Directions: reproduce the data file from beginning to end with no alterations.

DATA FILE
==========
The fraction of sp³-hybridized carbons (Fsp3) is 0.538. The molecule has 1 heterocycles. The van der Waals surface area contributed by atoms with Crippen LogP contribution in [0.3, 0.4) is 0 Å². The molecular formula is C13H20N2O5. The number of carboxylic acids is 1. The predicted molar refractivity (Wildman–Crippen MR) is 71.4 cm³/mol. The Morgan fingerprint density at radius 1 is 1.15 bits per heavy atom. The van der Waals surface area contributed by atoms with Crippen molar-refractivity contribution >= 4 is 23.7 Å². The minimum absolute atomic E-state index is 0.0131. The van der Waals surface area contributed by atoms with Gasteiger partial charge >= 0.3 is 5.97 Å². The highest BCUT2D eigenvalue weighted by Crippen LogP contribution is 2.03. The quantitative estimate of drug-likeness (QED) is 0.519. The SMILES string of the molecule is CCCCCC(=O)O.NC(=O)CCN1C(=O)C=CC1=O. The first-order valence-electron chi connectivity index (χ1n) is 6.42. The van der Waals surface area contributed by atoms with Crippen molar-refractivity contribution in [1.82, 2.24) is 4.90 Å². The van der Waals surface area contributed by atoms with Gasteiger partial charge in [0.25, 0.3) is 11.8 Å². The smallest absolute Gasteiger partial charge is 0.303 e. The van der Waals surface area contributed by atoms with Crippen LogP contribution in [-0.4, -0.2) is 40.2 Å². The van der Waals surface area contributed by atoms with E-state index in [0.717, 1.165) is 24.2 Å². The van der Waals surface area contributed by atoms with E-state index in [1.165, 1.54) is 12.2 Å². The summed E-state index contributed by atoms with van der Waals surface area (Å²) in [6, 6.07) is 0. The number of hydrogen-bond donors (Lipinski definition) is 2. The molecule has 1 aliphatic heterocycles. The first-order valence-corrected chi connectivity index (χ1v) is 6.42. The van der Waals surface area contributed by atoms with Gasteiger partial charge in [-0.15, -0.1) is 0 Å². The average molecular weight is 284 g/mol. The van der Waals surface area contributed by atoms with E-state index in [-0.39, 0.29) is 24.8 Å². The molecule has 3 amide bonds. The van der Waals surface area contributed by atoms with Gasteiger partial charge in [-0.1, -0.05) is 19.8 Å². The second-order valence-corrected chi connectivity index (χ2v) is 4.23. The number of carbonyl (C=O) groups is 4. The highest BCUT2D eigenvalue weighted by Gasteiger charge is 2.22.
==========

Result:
The fraction of sp³-hybridized carbons (Fsp3) is 0.538. The molecule has 1 heterocycles. The van der Waals surface area contributed by atoms with Crippen LogP contribution in [0.3, 0.4) is 0 Å². The molecular formula is C13H20N2O5. The number of carboxylic acids is 1. The predicted molar refractivity (Wildman–Crippen MR) is 71.4 cm³/mol. The Morgan fingerprint density at radius 1 is 1.15 bits per heavy atom. The van der Waals surface area contributed by atoms with Crippen molar-refractivity contribution >= 4 is 23.7 Å². The minimum absolute atomic E-state index is 0.0131. The van der Waals surface area contributed by atoms with Gasteiger partial charge >= 0.3 is 5.97 Å². The highest BCUT2D eigenvalue weighted by Crippen LogP contribution is 2.03. The quantitative estimate of drug-likeness (QED) is 0.519. The SMILES string of the molecule is CCCCCC(=O)O.NC(=O)CCN1C(=O)C=CC1=O. The first-order valence-electron chi connectivity index (χ1n) is 6.42. The van der Waals surface area contributed by atoms with Crippen molar-refractivity contribution in [1.82, 2.24) is 4.90 Å². The van der Waals surface area contributed by atoms with Gasteiger partial charge in [0.25, 0.3) is 11.8 Å². The smallest absolute Gasteiger partial charge is 0.303 e. The van der Waals surface area contributed by atoms with Crippen LogP contribution in [-0.4, -0.2) is 40.2 Å². The van der Waals surface area contributed by atoms with E-state index in [0.717, 1.165) is 24.2 Å². The van der Waals surface area contributed by atoms with E-state index in [1.165, 1.54) is 12.2 Å². The summed E-state index contributed by atoms with van der Waals surface area (Å²) in [6, 6.07) is 0. The number of hydrogen-bond donors (Lipinski definition) is 2. The molecule has 1 aliphatic heterocycles. The first-order valence-corrected chi connectivity index (χ1v) is 6.42. The van der Waals surface area contributed by atoms with Gasteiger partial charge in [-0.15, -0.1) is 0 Å². The average molecular weight is 284 g/mol. The van der Waals surface area contributed by atoms with E-state index in [-0.39, 0.29) is 24.8 Å². The molecule has 3 amide bonds. The van der Waals surface area contributed by atoms with Gasteiger partial charge in [-0.1, -0.05) is 19.8 Å². The second-order valence-corrected chi connectivity index (χ2v) is 4.23. The number of carbonyl (C=O) groups is 4. The highest BCUT2D eigenvalue weighted by Gasteiger charge is 2.22.